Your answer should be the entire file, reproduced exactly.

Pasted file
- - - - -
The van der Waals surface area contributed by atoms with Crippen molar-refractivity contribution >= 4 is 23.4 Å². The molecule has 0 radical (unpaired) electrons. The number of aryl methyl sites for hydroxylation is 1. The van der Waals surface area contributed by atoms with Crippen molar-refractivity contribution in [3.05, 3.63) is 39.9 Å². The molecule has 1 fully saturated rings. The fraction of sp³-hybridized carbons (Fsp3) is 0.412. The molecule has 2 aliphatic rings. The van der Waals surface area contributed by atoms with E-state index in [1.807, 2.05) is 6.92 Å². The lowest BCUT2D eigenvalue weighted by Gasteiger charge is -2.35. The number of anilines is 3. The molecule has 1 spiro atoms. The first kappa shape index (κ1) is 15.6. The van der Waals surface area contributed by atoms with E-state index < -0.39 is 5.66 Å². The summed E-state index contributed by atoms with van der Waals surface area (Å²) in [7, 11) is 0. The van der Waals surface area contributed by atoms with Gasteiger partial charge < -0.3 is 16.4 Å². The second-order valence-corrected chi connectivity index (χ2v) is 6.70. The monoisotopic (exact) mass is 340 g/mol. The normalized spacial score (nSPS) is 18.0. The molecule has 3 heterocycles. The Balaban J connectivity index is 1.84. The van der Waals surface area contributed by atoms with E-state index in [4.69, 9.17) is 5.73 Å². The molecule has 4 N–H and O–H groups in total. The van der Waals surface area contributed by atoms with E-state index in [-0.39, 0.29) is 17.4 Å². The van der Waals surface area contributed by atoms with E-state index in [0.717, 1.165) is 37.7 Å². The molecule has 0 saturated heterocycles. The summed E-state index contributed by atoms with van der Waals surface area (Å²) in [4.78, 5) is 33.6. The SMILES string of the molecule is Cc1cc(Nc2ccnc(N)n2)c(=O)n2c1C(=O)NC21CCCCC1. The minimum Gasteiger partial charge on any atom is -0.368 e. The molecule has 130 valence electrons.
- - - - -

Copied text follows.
The van der Waals surface area contributed by atoms with Crippen molar-refractivity contribution >= 4 is 23.4 Å². The molecule has 0 radical (unpaired) electrons. The number of aryl methyl sites for hydroxylation is 1. The van der Waals surface area contributed by atoms with Crippen molar-refractivity contribution in [3.05, 3.63) is 39.9 Å². The molecule has 1 fully saturated rings. The fraction of sp³-hybridized carbons (Fsp3) is 0.412. The molecule has 2 aliphatic rings. The van der Waals surface area contributed by atoms with E-state index in [1.807, 2.05) is 6.92 Å². The lowest BCUT2D eigenvalue weighted by Gasteiger charge is -2.35. The number of anilines is 3. The molecule has 1 spiro atoms. The first kappa shape index (κ1) is 15.6. The van der Waals surface area contributed by atoms with E-state index < -0.39 is 5.66 Å². The summed E-state index contributed by atoms with van der Waals surface area (Å²) in [7, 11) is 0. The van der Waals surface area contributed by atoms with Gasteiger partial charge < -0.3 is 16.4 Å². The second-order valence-corrected chi connectivity index (χ2v) is 6.70. The monoisotopic (exact) mass is 340 g/mol. The normalized spacial score (nSPS) is 18.0. The molecule has 3 heterocycles. The Balaban J connectivity index is 1.84. The van der Waals surface area contributed by atoms with E-state index in [4.69, 9.17) is 5.73 Å². The molecule has 4 N–H and O–H groups in total. The van der Waals surface area contributed by atoms with E-state index in [-0.39, 0.29) is 17.4 Å². The van der Waals surface area contributed by atoms with E-state index in [0.717, 1.165) is 37.7 Å². The molecule has 0 saturated heterocycles. The summed E-state index contributed by atoms with van der Waals surface area (Å²) in [4.78, 5) is 33.6. The SMILES string of the molecule is Cc1cc(Nc2ccnc(N)n2)c(=O)n2c1C(=O)NC21CCCCC1. The minimum Gasteiger partial charge on any atom is -0.368 e. The molecule has 130 valence electrons.